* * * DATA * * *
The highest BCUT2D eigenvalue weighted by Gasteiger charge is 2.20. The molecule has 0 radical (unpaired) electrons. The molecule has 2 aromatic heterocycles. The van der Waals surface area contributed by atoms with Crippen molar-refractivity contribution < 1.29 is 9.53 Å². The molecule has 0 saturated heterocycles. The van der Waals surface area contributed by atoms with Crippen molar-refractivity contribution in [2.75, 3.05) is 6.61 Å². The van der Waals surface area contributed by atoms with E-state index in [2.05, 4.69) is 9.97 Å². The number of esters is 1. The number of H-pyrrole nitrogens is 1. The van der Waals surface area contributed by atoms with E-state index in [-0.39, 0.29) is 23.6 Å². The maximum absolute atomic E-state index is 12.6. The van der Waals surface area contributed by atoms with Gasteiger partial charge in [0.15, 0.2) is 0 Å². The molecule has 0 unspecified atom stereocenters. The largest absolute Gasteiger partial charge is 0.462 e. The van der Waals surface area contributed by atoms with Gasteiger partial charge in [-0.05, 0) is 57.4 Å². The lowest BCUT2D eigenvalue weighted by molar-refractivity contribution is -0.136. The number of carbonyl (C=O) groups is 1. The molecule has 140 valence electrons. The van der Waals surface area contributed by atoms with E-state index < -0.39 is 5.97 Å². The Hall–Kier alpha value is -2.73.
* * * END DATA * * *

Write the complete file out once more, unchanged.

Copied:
The highest BCUT2D eigenvalue weighted by Gasteiger charge is 2.20. The molecule has 0 radical (unpaired) electrons. The molecule has 2 aromatic heterocycles. The van der Waals surface area contributed by atoms with Crippen molar-refractivity contribution < 1.29 is 9.53 Å². The molecule has 0 saturated heterocycles. The van der Waals surface area contributed by atoms with Crippen molar-refractivity contribution in [2.75, 3.05) is 6.61 Å². The van der Waals surface area contributed by atoms with E-state index in [2.05, 4.69) is 9.97 Å². The number of esters is 1. The number of H-pyrrole nitrogens is 1. The van der Waals surface area contributed by atoms with E-state index in [-0.39, 0.29) is 23.6 Å². The maximum absolute atomic E-state index is 12.6. The van der Waals surface area contributed by atoms with Gasteiger partial charge in [0.15, 0.2) is 0 Å². The molecule has 0 unspecified atom stereocenters. The largest absolute Gasteiger partial charge is 0.462 e. The van der Waals surface area contributed by atoms with Gasteiger partial charge in [-0.05, 0) is 57.4 Å². The lowest BCUT2D eigenvalue weighted by molar-refractivity contribution is -0.136. The number of carbonyl (C=O) groups is 1. The molecule has 140 valence electrons. The van der Waals surface area contributed by atoms with E-state index < -0.39 is 5.97 Å². The Hall–Kier alpha value is -2.73.